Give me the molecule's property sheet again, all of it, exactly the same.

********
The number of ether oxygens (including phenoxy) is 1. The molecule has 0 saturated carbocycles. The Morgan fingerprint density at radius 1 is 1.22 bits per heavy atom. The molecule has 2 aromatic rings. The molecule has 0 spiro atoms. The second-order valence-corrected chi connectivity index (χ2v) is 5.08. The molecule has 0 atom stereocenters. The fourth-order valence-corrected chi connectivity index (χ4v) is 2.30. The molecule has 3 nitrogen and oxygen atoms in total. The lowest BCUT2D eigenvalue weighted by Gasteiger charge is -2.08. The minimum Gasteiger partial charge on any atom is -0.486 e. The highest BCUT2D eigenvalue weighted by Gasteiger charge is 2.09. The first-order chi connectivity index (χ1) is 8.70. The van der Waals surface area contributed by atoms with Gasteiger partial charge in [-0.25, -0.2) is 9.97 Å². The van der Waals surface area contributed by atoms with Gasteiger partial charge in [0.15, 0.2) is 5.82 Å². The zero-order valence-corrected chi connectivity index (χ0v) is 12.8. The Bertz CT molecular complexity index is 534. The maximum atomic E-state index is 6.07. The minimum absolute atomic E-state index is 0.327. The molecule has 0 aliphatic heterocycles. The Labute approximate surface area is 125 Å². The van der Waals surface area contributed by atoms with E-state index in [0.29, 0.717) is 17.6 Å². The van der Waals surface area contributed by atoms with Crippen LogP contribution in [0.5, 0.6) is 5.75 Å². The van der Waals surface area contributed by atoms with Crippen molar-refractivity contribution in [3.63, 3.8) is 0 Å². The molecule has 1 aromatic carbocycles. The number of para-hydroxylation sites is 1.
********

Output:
The number of ether oxygens (including phenoxy) is 1. The molecule has 0 saturated carbocycles. The Morgan fingerprint density at radius 1 is 1.22 bits per heavy atom. The molecule has 2 aromatic rings. The molecule has 0 spiro atoms. The second-order valence-corrected chi connectivity index (χ2v) is 5.08. The molecule has 0 atom stereocenters. The fourth-order valence-corrected chi connectivity index (χ4v) is 2.30. The molecule has 3 nitrogen and oxygen atoms in total. The lowest BCUT2D eigenvalue weighted by Gasteiger charge is -2.08. The minimum Gasteiger partial charge on any atom is -0.486 e. The highest BCUT2D eigenvalue weighted by Gasteiger charge is 2.09. The first-order chi connectivity index (χ1) is 8.70. The van der Waals surface area contributed by atoms with Gasteiger partial charge in [-0.25, -0.2) is 9.97 Å². The van der Waals surface area contributed by atoms with Gasteiger partial charge in [0.15, 0.2) is 5.82 Å². The zero-order valence-corrected chi connectivity index (χ0v) is 12.8. The Bertz CT molecular complexity index is 534. The maximum atomic E-state index is 6.07. The minimum absolute atomic E-state index is 0.327. The molecule has 0 aliphatic heterocycles. The Labute approximate surface area is 125 Å². The van der Waals surface area contributed by atoms with E-state index in [0.29, 0.717) is 17.6 Å². The van der Waals surface area contributed by atoms with Crippen LogP contribution in [0.5, 0.6) is 5.75 Å². The van der Waals surface area contributed by atoms with Crippen molar-refractivity contribution in [3.63, 3.8) is 0 Å². The molecule has 1 aromatic carbocycles. The number of para-hydroxylation sites is 1.